• Educational opportunities available in each location
  • The arrangements for parental responsibilities
  • Impact on the child, and the wishes of the child

If you are relocating with your child, you must follow these steps. 

  • File a Notice of Relocation, and give a copy to the other parent at least 60 days before your planned relocation. If the other parent agrees and signs your notice, you can file the signed notice with the court and move without going to court any further. 
  • The court will also change your current parenting plan or parental responsibilities order to allow the move. 
  • If the other parent doesn’t agree or doesn’t sign the notice, then you must ask the court for permission to relocate. You would then file a Petition to Relocate.

Summary

It is important to keep your current parenting plan or parental responsibilities up to date so if you do look to relocate, the process of following said steps above are made easier for you and your loved ones. It can unfortunately become complicated and require much interaction between the parents and the court. It’s in your best interests to hire an experienced attorney if you need assistance with Child Relocation Law.

Hiring Child Relocation Legal Help

Hiring an attorney highly experienced in family law will help you understand your legal options and create a plan for what comes next. Masters Law Group LLC focuses on helping clients assert their rights to further the best interests of their children. We help clients put aside their grief and educate them about their options in child allocation of parental responsibilities.

We represent individuals in both their initial quest to set a parenting time schedule, as well as parents looking to modify a previously determined schedule. If you require a review of your current parenting time schedule or parenting plan, contact us here today to schedule a consultation.

Parentage Rights for Same-Sex Couples

Fortunately for married same-sex couples in Illinois who have children, the Illinois Parentage Act provides the same protections that were once afforded to fathers in a heterosexual marriage. Here’s what you need to know. 

Parents are legally recognized in three ways: through marriage, adoption, and DNA. While same-sex couples may now legally marry throughout the United States, not all states have provided an equal opportunity for gay parents to obtain parental rights, whether through biology, legally recognized partnership, adoption, or other means.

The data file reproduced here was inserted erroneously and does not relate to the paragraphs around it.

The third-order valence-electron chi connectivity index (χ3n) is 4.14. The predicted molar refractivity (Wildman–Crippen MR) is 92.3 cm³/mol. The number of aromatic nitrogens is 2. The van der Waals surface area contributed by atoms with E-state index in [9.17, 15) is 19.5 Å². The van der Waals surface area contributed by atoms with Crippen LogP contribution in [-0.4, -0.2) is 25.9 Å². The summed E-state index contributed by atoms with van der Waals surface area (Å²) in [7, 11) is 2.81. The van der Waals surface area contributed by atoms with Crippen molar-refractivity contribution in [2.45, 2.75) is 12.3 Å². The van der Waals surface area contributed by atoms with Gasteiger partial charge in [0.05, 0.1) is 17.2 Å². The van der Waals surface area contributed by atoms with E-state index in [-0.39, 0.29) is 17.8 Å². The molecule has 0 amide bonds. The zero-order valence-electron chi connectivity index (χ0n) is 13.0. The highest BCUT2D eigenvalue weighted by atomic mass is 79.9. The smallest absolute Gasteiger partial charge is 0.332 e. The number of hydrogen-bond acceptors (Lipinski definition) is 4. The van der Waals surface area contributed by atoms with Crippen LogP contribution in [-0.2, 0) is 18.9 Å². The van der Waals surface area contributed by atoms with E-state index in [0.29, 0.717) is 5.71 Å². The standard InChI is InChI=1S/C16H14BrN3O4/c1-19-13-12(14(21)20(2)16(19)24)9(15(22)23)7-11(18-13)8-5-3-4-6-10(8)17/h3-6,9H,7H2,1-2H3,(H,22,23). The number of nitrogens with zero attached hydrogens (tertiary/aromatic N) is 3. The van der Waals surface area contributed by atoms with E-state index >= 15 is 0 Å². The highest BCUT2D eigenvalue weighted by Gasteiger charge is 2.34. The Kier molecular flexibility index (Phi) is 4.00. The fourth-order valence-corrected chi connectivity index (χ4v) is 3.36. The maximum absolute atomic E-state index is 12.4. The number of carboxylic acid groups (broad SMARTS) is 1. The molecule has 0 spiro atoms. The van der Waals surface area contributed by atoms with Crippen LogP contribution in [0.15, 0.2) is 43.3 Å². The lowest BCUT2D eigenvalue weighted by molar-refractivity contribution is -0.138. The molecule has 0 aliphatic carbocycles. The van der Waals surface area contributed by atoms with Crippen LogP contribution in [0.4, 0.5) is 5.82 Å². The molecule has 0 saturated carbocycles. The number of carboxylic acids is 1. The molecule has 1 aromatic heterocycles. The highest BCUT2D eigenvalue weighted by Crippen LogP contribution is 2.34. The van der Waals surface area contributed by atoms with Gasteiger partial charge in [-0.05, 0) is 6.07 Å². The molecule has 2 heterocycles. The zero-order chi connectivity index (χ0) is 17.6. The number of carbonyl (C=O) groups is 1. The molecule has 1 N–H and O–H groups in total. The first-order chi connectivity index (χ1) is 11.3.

What is Parentage?

In parentage cases, also called “paternity cases,” the court makes orders that say who the child’s legal parents are.

If parents are married when a child is born, there is usually no question about parentage. The law assumes that the husband is the father and the wife is the mother, so paternity is automatically established in most cases.

But for unmarried parents, parentage of their children needs to be established legally.  If there is not an agreement on paternity of a child, the Court can order a DNA test to determine the father.  After paternity is established, allocation of parental responsibilities, parenting time and child support can then be set forth via a Final Allocation of Parental Responsibilities Judgment.

Presumption of Parentage under the Illinois Parentage Act

What is a presumption of paternity under Illinois law, and how does it establish the rights and responsibilities of a parent? Generally speaking, a presumption of paternity refers to situations in which the law says that a person is the child’s presumed parent—typically the father. Matters of paternity—and the presumption of paternity—are governed by the Illinois Parentage Act of 2015 (750 ILCS 46/). That statute defines a “presumed parent” as “an individual who . . . is recognized as the parent of a child until that status is rebutted or confirmed in a judicial or administrative proceeding.”

A presumption of paternity typically happens in cases where there is no direct evidence that the parent is the child’s biological parent, but there are other ways in which that person is presumed to be the parent (and therefore responsible for providing care and support to the child). Situations in which there is a presumption of paternity may include: